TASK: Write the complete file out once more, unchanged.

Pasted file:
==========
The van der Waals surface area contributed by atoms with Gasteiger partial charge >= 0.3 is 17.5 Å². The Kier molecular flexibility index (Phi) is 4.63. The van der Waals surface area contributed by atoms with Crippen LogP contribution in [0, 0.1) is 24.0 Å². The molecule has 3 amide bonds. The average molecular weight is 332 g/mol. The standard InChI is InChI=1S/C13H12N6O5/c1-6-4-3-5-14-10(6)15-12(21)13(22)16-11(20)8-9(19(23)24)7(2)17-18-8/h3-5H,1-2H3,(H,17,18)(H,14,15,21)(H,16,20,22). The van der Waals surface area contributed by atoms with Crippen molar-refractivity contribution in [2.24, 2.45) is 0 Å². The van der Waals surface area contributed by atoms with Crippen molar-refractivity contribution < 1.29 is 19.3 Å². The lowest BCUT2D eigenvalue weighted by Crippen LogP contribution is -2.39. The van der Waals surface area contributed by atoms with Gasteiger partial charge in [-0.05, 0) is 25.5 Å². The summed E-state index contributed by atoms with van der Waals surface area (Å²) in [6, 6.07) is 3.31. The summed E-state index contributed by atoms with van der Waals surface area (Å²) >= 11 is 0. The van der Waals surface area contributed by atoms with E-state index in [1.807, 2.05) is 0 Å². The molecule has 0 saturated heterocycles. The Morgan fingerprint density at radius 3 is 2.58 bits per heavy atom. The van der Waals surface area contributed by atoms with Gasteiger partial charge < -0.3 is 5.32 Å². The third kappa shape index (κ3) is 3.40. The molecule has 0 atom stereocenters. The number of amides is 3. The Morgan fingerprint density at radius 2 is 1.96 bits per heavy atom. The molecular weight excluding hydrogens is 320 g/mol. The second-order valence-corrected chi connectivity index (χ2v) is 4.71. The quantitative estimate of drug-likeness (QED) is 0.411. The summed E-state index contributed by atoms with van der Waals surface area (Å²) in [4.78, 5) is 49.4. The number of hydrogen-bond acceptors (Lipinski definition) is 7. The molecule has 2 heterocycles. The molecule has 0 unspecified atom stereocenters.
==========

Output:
The van der Waals surface area contributed by atoms with Gasteiger partial charge >= 0.3 is 17.5 Å². The Kier molecular flexibility index (Phi) is 4.63. The van der Waals surface area contributed by atoms with Crippen LogP contribution in [0, 0.1) is 24.0 Å². The molecule has 3 amide bonds. The average molecular weight is 332 g/mol. The standard InChI is InChI=1S/C13H12N6O5/c1-6-4-3-5-14-10(6)15-12(21)13(22)16-11(20)8-9(19(23)24)7(2)17-18-8/h3-5H,1-2H3,(H,17,18)(H,14,15,21)(H,16,20,22). The van der Waals surface area contributed by atoms with Crippen molar-refractivity contribution in [2.24, 2.45) is 0 Å². The van der Waals surface area contributed by atoms with Crippen molar-refractivity contribution < 1.29 is 19.3 Å². The lowest BCUT2D eigenvalue weighted by Crippen LogP contribution is -2.39. The van der Waals surface area contributed by atoms with Gasteiger partial charge in [-0.05, 0) is 25.5 Å². The summed E-state index contributed by atoms with van der Waals surface area (Å²) in [6, 6.07) is 3.31. The summed E-state index contributed by atoms with van der Waals surface area (Å²) >= 11 is 0. The van der Waals surface area contributed by atoms with E-state index in [1.807, 2.05) is 0 Å². The molecule has 0 saturated heterocycles. The Morgan fingerprint density at radius 3 is 2.58 bits per heavy atom. The van der Waals surface area contributed by atoms with Gasteiger partial charge < -0.3 is 5.32 Å². The third kappa shape index (κ3) is 3.40. The molecule has 0 atom stereocenters. The number of amides is 3. The Morgan fingerprint density at radius 2 is 1.96 bits per heavy atom. The molecular weight excluding hydrogens is 320 g/mol. The second-order valence-corrected chi connectivity index (χ2v) is 4.71. The quantitative estimate of drug-likeness (QED) is 0.411. The summed E-state index contributed by atoms with van der Waals surface area (Å²) in [4.78, 5) is 49.4. The number of hydrogen-bond acceptors (Lipinski definition) is 7. The molecule has 2 heterocycles. The molecule has 0 unspecified atom stereocenters.